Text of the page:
As I regularly read in and through Scripture all the time, there are certain passages that, for whatever reason, maybe the Holy Spirit sort of causes to jump off the page to me. And there is such a passage in 2 Corinthians – 2 Corinthians, admittedly, one of my very favorite books in all the Bible. Just an amazing book. That is partly because the author of the book, the apostle Paul, writes in this book a very personal, a very heart-felt, a very passionate, and at the same time, a very humble defense of his ministry. And so because he’s my spiritual hero, the apostle Paul, I’ve learned much about ministry from him in the book of 2 Corinthians.
But there is a particular portion of Scripture that fascinates me in the 5th chapter and I’m going to read it to you. It’s 2 Corinthians 5:11-15, 2 Corinthians 5:11-15, we read this: “Therefore, knowing the fear of the Lord, we persuade men, but we are made manifest to God; and I hope that we are made manifest also in your consciences. We are not again commending ourselves to you but are giving you an occasion to be proud of us, so that you will have an answer for those who take pride in appearance and not in heart. For if we are beside ourselves, it is for God; if we are of sound mind, it is for you. For the love of Christ controls us, having concluded this, that one died for all, therefore all died; and He died for all, so that they who live might no longer live for themselves, but for Him who died and rose again on their behalf.”
Now, this is a very personal portion of Scripture. Paul, as you know, in the background of 2 Corinthians, is under attack. False teaches want to destroy his influence in the Corinthian church. They want to undermine him – I’m not going to go into all the details of that. But they have attacked him every way possible. They have called every part of his life and ministry into question. They have tried to undermine all his credibility so that they can then take over the Corinthians’ minds and lead them into false doctrine. This is what the devil does.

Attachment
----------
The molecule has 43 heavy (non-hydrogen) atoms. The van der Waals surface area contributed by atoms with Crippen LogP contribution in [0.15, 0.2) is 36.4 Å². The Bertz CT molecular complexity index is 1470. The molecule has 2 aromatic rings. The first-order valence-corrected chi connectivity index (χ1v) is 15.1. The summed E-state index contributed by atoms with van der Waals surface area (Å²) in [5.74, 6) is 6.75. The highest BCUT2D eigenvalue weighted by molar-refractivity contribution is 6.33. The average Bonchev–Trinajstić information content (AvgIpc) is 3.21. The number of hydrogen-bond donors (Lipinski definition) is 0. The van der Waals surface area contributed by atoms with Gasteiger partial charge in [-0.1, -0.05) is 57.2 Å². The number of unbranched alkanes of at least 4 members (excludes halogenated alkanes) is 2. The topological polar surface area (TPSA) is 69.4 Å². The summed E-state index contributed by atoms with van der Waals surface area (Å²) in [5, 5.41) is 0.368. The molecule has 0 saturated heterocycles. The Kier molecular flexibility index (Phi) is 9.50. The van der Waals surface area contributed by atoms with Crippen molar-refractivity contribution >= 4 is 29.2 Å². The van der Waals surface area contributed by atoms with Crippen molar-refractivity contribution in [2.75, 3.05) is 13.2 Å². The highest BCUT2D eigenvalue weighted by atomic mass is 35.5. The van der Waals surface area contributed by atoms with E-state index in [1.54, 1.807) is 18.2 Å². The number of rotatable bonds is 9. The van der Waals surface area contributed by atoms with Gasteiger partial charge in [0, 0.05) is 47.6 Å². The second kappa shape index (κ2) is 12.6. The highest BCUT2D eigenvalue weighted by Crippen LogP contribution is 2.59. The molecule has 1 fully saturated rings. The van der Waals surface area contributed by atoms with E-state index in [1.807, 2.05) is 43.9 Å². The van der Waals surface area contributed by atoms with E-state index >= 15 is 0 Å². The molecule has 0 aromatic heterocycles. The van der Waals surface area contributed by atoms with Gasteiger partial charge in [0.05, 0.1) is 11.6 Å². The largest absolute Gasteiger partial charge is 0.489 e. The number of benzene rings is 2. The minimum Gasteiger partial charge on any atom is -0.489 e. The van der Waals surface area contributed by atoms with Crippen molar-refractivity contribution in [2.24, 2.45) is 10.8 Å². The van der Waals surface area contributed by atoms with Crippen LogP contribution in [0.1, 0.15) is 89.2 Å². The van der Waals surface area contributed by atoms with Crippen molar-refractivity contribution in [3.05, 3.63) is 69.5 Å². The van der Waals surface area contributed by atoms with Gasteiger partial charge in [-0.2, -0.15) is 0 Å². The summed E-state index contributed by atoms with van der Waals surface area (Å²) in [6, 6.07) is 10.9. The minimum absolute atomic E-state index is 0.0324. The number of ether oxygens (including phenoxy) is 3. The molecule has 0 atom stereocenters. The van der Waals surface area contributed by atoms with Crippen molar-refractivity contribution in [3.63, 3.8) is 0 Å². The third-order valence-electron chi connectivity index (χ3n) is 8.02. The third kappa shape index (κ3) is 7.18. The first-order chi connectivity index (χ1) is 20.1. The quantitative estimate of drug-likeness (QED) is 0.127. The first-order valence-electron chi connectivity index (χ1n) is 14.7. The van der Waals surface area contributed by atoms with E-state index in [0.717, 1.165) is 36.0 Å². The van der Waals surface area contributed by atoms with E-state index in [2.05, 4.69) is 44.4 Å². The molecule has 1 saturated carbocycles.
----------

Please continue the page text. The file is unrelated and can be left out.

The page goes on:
So Paul has to write this letter, and it’s very difficult for him to do it, because it’s a self-defense of a certain kind. He’s very reluctant to defend himself. In fact, it is the most distasteful thing that he has ever had to do. It’s worse than being beaten with rods. It’s worse than being whipped. It’s worse than being stoned. It’s worse than being shipwrecked. It’s very difficult for one who sees himself as a clay pot, as he says in chapter 4, verse 7. Just a simple, humble vessel, to have to rise to the occasion of defending himself.
This is very distasteful stuff for him; and so against the grain of his own sense of humility, he writes this lengthy letter defending himself, not for his own sake, but for the sake of his ministry, which is absolutely critical and vital. And in the verses that I read to you, he touches on some of the things that he is concerned people know about him, some of the things that they need to know. If they’re going to evaluate him and who he is, they need to know these things. But what makes this passage so fascinating to me is, in this book that is a personal defense, in this passage that is a simple, straightforward set of obvious statements that unfold what’s in his heart, there is a massive doctrinal truth laid down. And what this reminds us of is the doctrine powers everything. Doctrine powers everything.
There are people who would discount the importance of doctrine, who would say that doctrine doesn’t really matter, that we get divided over doctrine: “That’s a negative in the church. We need to set all of that aside and love each other.” Profound doctrine understood establishes the power and the conviction that rules a life, otherwise, you’re left to whimsy and emotion. So what we’re going to see in this passage is how a massive doctrine anchored Paul’s entire life in a way that might be unexpected.